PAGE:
There has been a lot of buzz around the upcoming documentary Dark Girls (2011) directed by Bill Duke and D. Channsin Berry. Duke is the ground-breaking, prolific director of numerous hit television shows over the years and he has helmed such movies as Deep Cover (1992), A Rage in Harlem (1991), Hoodlum (1997), and TD Jake’s Not Easily Broken (2009). I understand that Berry is a song writer, music video director and documentary filmmaker. Based on these filmmakers’ track records and the subject matter, I am sure that Dark Girls will be a compelling piece.
I wouldn’t deign to criticize another filmmaker’s voice or their hard work but as a dark-skinned black woman and someone whom this film would appear to represent, I have some reservations. A number of filmmakers have explored black culture’s preoccupation with skin tone and hair texture, with mixed results. This includes Spike Lee’s School Daze, which featured a musical number with dark- and light-skinned black women fighting over “good” and “bad” hair, Chris Rock’s Good Hair, a comedic look at black women’s quest for straighter hair, and My Nappy Roots: A Journey Through Black Hair-itage, by Regina Kimbell, an empowering film about black women struggling with and, ultimately embracing, their hair in all its varied glory.
It is interesting that while the issues around color and hair affect the lives of both black men and black women, the filmmakers tend to be male and the domain in which it is explored is female. I don’t believe this is just because beauty is a uniquely female concern. Instead, by framing the pathology and misery of the black experience in a female context, whether through derisive humor or with deep compassion, the male filmmakers are able to explore the topic from a comfortable distance. This is the nature of male dominance, and it happens at the expense of black men exploring and healing their own pain.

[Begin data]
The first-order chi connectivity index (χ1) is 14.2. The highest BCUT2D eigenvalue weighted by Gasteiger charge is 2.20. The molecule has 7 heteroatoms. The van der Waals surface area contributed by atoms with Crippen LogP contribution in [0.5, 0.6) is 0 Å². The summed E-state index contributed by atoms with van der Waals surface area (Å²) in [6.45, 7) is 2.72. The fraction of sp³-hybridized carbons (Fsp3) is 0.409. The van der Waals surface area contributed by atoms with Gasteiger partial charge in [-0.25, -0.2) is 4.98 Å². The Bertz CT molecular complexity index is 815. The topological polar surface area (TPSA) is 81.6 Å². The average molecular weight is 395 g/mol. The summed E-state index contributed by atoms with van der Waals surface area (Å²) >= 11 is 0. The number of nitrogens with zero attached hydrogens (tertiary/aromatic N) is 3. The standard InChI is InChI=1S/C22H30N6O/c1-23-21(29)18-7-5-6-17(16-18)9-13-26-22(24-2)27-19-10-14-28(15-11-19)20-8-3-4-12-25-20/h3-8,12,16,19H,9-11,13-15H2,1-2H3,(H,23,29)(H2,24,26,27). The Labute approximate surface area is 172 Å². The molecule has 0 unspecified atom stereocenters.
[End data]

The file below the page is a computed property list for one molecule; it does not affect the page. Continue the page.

Speaking of pain, that’s all I see in the Dark Girls preview. While it is important to address the very real hurts of internalized racism, it is just as crucial to celebrate the joy and beauty of being black. Sadly, few the color/hair films I’ve seen so far, with the exception of My Nappy Roots, does this.
I see myself in the women in Dark Girls. I want to hug them and wipe their tears. But I’d be lying if I said that being dark equals not being loved or feeling attractive, not reaching your potential, and not enjoying life to the fullest. This is why the very idea of blackness is so fascinating, scary and beautiful all at the same time. It is a bitter sweet mix that may take many, many films to fully grasp.
I look forward to seeing Dark Girls in its entirety. I’d also like to invite readers to check out my personal essay Dare to Be Dark: My Trip to a Tanning Salon.